Yar. My love! Trudge. I have been showing her all the wigs and bales of goods we met on the quay, sir. Yar. Oh! I have feasted my eyes on wonders. Trudge. And I’ll go feast on a slice of beef, in the inn, here. [Exit. Yar. My mind has been so busy, that I almost forgot even you. I wish you had staid with me—You would have seen such sights : Inkle. Those sights have become familiar to me, Yarico. - Yar. And yet I wish they were not—You might partake my pleasures—but now again, methinks, I will not wish so—for, with too much gazing, you might neglect poor Yarico. Inkle. Nay, nay, my care is still for you. Yar. I am sure it is: and if I thought it was not, I would tell you tales about our poor old grot—bid you remember our palm-tree near the brook, where in the shade you often stretched yourself, while I would take your head upon my lap, and sing my love to sleep. I know you'll love me then.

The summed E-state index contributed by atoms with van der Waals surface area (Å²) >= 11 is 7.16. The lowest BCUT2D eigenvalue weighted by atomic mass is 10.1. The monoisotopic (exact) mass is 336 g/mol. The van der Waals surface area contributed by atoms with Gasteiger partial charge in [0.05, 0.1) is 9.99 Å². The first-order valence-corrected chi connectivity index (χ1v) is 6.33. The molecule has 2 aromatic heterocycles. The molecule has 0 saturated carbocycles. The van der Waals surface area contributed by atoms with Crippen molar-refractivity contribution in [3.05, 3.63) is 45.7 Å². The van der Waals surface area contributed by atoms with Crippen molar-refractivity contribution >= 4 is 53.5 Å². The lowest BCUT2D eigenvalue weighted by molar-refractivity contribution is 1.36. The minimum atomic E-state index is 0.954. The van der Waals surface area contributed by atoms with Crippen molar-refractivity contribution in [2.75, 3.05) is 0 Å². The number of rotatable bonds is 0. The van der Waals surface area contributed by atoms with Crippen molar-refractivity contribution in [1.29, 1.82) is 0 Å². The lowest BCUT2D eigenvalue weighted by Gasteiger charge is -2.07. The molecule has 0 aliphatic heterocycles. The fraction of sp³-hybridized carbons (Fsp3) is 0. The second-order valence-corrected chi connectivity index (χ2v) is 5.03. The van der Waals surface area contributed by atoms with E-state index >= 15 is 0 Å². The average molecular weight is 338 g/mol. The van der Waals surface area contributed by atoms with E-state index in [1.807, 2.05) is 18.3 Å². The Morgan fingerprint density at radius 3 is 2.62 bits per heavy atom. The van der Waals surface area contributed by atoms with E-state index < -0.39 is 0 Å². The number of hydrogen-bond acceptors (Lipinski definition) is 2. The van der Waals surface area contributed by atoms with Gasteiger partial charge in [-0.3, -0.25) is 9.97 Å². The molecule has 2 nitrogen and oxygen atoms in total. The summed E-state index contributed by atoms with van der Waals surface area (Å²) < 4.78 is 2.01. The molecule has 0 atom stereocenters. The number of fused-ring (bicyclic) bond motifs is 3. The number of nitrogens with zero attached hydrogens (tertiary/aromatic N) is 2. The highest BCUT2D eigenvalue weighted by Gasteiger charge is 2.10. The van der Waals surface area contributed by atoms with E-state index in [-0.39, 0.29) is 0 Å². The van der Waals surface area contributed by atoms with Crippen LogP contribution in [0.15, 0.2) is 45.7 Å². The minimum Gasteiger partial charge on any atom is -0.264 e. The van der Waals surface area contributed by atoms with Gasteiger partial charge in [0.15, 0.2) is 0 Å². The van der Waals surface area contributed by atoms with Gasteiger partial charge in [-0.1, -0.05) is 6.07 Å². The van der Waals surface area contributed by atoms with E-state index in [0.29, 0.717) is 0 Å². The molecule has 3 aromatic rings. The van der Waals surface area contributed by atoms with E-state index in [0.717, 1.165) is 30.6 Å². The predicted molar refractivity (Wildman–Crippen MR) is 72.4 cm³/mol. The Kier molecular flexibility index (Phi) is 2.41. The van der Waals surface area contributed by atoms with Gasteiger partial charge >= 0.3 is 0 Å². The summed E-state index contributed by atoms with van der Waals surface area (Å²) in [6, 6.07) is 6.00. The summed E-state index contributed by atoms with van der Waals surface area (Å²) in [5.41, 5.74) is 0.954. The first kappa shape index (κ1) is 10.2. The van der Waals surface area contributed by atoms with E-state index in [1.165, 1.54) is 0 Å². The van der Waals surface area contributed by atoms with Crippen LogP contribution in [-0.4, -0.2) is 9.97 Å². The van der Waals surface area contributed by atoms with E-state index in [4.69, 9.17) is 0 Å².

SONG,

Our grotto was the sweetest place
The bending boughs, with fragrance blowing,
Would check the brook's impetuous pace,
Which murmur'd to be stopp'd from flowing.
*Twas there we met and gazed our fill ;
Ah 1 think on this, and love me still.

'Twas then my bosom first knew fear,
—Fear to an Indian maid a stranger—
The war-song, arrows, hatchet, spear,
All warn'd me of my lover's danger,
For him did cares my bosom fill ;-
Ah! think on this, and love me still.

For him, by day, with care conceal’d,
To search for food I climb'd the mountain;
And when the night no form reveal’d,
Jocund we sought the bubbling fountain.